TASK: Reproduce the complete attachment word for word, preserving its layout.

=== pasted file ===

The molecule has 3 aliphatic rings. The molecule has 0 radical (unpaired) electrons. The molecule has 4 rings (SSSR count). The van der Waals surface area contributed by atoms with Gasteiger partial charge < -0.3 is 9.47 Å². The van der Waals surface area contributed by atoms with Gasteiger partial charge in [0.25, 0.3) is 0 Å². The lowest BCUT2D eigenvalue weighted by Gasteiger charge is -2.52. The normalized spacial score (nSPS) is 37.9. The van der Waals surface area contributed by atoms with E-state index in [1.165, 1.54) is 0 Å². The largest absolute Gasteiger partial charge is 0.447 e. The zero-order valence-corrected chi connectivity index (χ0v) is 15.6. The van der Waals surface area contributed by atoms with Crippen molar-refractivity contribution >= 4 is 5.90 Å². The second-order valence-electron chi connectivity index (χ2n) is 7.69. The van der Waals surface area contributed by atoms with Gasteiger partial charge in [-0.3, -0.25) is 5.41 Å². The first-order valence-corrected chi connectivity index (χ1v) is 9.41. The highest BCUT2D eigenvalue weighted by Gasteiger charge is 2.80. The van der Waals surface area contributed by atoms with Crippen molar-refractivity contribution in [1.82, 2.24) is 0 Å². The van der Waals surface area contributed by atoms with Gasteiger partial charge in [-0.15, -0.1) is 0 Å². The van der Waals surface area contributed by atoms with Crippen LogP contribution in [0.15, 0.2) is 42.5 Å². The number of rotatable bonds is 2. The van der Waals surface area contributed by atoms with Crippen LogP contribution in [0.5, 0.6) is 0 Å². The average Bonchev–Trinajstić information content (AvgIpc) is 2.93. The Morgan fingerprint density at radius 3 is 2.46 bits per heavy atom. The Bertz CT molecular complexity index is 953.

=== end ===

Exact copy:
The molecule has 3 aliphatic rings. The molecule has 0 radical (unpaired) electrons. The molecule has 4 rings (SSSR count). The van der Waals surface area contributed by atoms with Gasteiger partial charge < -0.3 is 9.47 Å². The van der Waals surface area contributed by atoms with Gasteiger partial charge in [0.25, 0.3) is 0 Å². The lowest BCUT2D eigenvalue weighted by Gasteiger charge is -2.52. The normalized spacial score (nSPS) is 37.9. The van der Waals surface area contributed by atoms with E-state index in [1.165, 1.54) is 0 Å². The largest absolute Gasteiger partial charge is 0.447 e. The zero-order valence-corrected chi connectivity index (χ0v) is 15.6. The van der Waals surface area contributed by atoms with Crippen molar-refractivity contribution >= 4 is 5.90 Å². The second-order valence-electron chi connectivity index (χ2n) is 7.69. The van der Waals surface area contributed by atoms with Gasteiger partial charge in [-0.3, -0.25) is 5.41 Å². The first-order valence-corrected chi connectivity index (χ1v) is 9.41. The highest BCUT2D eigenvalue weighted by Gasteiger charge is 2.80. The van der Waals surface area contributed by atoms with Crippen molar-refractivity contribution in [1.82, 2.24) is 0 Å². The van der Waals surface area contributed by atoms with Gasteiger partial charge in [-0.15, -0.1) is 0 Å². The van der Waals surface area contributed by atoms with Crippen LogP contribution in [0.15, 0.2) is 42.5 Å². The number of rotatable bonds is 2. The van der Waals surface area contributed by atoms with Crippen LogP contribution in [0.5, 0.6) is 0 Å². The average Bonchev–Trinajstić information content (AvgIpc) is 2.93. The Morgan fingerprint density at radius 3 is 2.46 bits per heavy atom. The Bertz CT molecular complexity index is 953.